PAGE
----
Photographer: Brent Lewin/Bloomberg
politics

U.S. House Backs Greater Ties With Taiwan, Risking China's Ire

Updated on
  • Lawmakers support exchanges ‘at all levels’ with island
  • Bill would still require Senate approval, Trump’s signature

The U.S. House passed a pair of bills seeking greater diplomatic support for Taiwan, a move that could test China ties already strained over trade disputes and North Korea.

One bill would encourage visits between the U.S. and Taiwan “at all levels,” specifically citing “cabinet-level national security officials.” Such exchanges would effectively raise the diplomatic status of the democratically run island, which U.S. officials have avoided since recognizing the government in Beijing under the “one-China” policy in 1979.

The other piece of legislation urges the U.S. State Department to develop a strategy to help Taiwan regain its observer status in the World Health Organization, countering one recent Chinese effort to increase the island’s diplomatic isolation.

“We should be supporting countries that have achieved democracy to serve as inspiration for these values across the Asia Pacific,” said House Foreign Affairs Committee Chairman Ed Royce, a California Republican. “I applaud the House in passing two bills today that send a strong message of support to our friend and partner, Taiwan.”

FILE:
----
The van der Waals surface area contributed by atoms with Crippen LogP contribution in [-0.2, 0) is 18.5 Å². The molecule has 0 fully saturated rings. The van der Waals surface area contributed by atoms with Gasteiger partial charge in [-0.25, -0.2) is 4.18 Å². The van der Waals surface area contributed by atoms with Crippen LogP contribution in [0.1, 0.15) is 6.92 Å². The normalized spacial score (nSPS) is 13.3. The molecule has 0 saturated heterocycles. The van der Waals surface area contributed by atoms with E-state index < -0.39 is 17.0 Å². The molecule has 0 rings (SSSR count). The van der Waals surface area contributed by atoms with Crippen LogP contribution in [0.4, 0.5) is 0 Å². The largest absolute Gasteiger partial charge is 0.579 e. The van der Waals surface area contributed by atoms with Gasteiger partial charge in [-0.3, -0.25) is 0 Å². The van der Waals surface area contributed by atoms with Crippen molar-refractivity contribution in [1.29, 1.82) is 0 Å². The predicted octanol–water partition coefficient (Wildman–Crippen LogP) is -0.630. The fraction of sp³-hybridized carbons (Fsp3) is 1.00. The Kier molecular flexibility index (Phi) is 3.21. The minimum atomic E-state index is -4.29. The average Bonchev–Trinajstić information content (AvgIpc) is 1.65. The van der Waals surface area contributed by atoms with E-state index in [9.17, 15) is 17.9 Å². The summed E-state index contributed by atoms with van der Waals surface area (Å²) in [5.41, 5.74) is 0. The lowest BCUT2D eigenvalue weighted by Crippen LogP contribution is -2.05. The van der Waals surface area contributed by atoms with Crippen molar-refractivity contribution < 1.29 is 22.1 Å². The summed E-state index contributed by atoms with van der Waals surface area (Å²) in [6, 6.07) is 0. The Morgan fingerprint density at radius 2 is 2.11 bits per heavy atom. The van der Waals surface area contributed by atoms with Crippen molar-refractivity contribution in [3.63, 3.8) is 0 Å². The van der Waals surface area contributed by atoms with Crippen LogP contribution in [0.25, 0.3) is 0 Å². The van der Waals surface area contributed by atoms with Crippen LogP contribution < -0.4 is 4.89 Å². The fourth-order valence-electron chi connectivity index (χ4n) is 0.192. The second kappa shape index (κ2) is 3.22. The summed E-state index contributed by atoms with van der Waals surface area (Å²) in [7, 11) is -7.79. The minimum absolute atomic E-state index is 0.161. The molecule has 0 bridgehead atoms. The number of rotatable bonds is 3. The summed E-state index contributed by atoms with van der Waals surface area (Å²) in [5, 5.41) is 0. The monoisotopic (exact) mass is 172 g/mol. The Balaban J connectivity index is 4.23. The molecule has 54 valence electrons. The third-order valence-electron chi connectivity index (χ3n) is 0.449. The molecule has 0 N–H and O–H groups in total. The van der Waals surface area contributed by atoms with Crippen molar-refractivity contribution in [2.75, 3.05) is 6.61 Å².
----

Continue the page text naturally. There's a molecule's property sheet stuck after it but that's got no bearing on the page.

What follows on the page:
The bills, which were passed by voice vote Tuesday, would still need Senate approval and U.S. President Donald Trump’s signature to become law. Although the U.S. has often played down its military aid and unofficial diplomatic support for Taiwan over the years, the Trump administration has taken a increasingly confrontation tone toward China over trade policies, North Korea and other security issues.

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China and Taiwan have been ruled separately since Chiang Kai-shek’s Nationalist government fled to Taipei in 1949, and the Communist Party regards the island as a province to be taken by force if necessary. Efforts to improve ties between the sides soured in 2016, after Tsai Ing-wen, the leader of the pro-independence Democratic Progressive Party, was elected president. 

Last month, a senior Chinese diplomat in Washington said that China would “unify” Taiwan by military force if a U.S. warship visited under a defense authorization approved last year.

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